23/02/2017 Newsnight


In-depth investigation and analysis of the stories behind the day's headlines with Emily Maitlis.

Similar Content

Browse content similar to 23/02/2017. Check below for episodes and series from the same categories and more!



I am never going to step down. You can't get rid of me!


Supreme Court Justice, American liberal hope,


An extraordinary rare interview with Ruth Bader Ginsberg


The true symbol of the United States is not the bald eagle.


And when the pendulum swings too far in one direction, it will come back.


As the polls close in two critical by-elections,


we're live at both counts with a political ear to the ground.


As the US Secretary of State meets his Mexican counterpart,


we're in the border town of Nogales, where they've had


No wall, no matter how beautiful or how big or how


expensive, is going to stop people that are desperate, people that are


And when you're sick of minding your language.


You are not free to express your opinion. Because you are racist, a


bigot or homophobic or depending on the topic, you are no longer allowed


to an opinion. Has the rise of political


correctness unleashed Good evening, any political storm


that is happening in Stoke right now has been overshadowed by Doris


on their doorstep. But as we come on air,


two critical by-elections The counting is just beginning


and it looks like a long night ahead Our political editor Nick Watt


is in Stoke and the BBC's political correspondent Tom Bateman


is in the Copeland constituency. They have both been reading the body


language as the polls close and the politicians come to the card. What


are you hearing so far? In normal times we would not pay much


attention to these Labour seats that have been in the party's hands for a


combined 149 years but these are not normal times and these by-elections


in Stoke and Copeland will give us some idea of how Jeremy Corbyn is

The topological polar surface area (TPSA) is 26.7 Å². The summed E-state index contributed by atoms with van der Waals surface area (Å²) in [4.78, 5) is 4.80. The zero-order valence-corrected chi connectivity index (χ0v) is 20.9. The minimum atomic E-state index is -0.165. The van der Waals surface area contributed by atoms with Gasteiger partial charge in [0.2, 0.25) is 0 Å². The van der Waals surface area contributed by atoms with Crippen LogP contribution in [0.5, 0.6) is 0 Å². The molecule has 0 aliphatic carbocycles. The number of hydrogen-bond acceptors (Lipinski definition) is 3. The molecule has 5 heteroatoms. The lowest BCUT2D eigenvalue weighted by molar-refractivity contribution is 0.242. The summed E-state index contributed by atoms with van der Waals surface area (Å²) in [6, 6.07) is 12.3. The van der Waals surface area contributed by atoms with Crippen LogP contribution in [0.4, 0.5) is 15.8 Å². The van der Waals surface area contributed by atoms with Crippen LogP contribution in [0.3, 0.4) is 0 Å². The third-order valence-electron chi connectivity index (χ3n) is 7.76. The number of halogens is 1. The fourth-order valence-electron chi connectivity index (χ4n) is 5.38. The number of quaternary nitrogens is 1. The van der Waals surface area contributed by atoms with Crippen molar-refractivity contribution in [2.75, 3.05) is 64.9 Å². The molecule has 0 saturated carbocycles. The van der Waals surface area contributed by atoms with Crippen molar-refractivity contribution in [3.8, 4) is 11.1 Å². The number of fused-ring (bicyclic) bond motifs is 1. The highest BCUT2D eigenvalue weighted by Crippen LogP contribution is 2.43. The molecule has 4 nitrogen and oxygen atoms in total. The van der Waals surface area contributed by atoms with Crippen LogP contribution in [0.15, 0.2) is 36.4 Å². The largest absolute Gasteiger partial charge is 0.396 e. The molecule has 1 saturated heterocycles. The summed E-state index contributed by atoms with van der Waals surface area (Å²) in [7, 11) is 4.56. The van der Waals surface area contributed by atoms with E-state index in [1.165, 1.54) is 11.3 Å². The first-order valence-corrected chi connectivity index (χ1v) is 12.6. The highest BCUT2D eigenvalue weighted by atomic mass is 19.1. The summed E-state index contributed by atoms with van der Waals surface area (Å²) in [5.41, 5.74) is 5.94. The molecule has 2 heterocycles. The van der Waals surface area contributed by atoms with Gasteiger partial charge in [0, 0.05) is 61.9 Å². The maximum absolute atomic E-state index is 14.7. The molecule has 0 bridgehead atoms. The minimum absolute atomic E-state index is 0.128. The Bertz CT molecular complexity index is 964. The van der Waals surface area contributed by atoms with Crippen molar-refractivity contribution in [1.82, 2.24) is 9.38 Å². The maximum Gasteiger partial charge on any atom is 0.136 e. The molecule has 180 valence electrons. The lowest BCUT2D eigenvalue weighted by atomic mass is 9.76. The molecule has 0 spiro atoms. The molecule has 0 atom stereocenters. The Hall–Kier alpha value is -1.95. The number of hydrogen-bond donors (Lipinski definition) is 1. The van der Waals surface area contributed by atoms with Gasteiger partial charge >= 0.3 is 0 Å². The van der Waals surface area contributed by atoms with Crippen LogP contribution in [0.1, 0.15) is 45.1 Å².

going down in a part Britain that is not really his natural territory.


Natural, strong Labour areas that voted in favour of leaving in the


referendum back in June. What did we learn? Do not make predictions


before the votes have been counted so I will take the safer course of


action of reporting on what the parties say. In Stoke, Labour say


they think they might squeak ahead of Ukip, two factors in their


favourite- Paul Nuttall, the leader of Ukip with those difficult


questions about his involvement in Hillsborough and the second, they


genuinely think they have been connecting to those voters who


supported Leave in the referendum. Ukip say, don't count us out, they


had a reasonable pace, second place in the General Election, 22.7% of


the vote but the problem was they said they had no idea where those


voters were so they got out there, shoe leather operation, they say


they know where those voters are, they had 500 volunteers on Saturday


and 300 today. Over in Copeland, Labour is more nervous, they say,


look at the mathematics, essentially a simple two-way contest between


Labour and the Tories and the Tories were just 2500 votes behind Labour


in the General Election in a contest in which the Tories were just 6.5


percentage points ahead of Labour. In some polls, the Conservatives are


13 percentage points in front of Labour so as Labour sources say, do


the maths! It is looking tricky for them. Tom is and Copeland. Are the


Tories accepted? -- excited. Ritchie bullish but cautious and where they


went to a couple of activists, my first question was, will you win?


They laughed and said, we will not make predictions but the mood is one


of confidence, fairly bullish. Adding to that history, you must go


back to 1935 to find the last time the Conservative was representing


this part of the world and this should be an area that in a time


like this when Labour is in opposition, they should be holding


very easily and yet they have fined over the years that lead crumbling


and they have found a pretty tough fight here. On the doorstep. With


Jeremy Corbyn's leadership a significant issue in a part of the


world which is so heavily dependent on the Sellafield nuclear plant and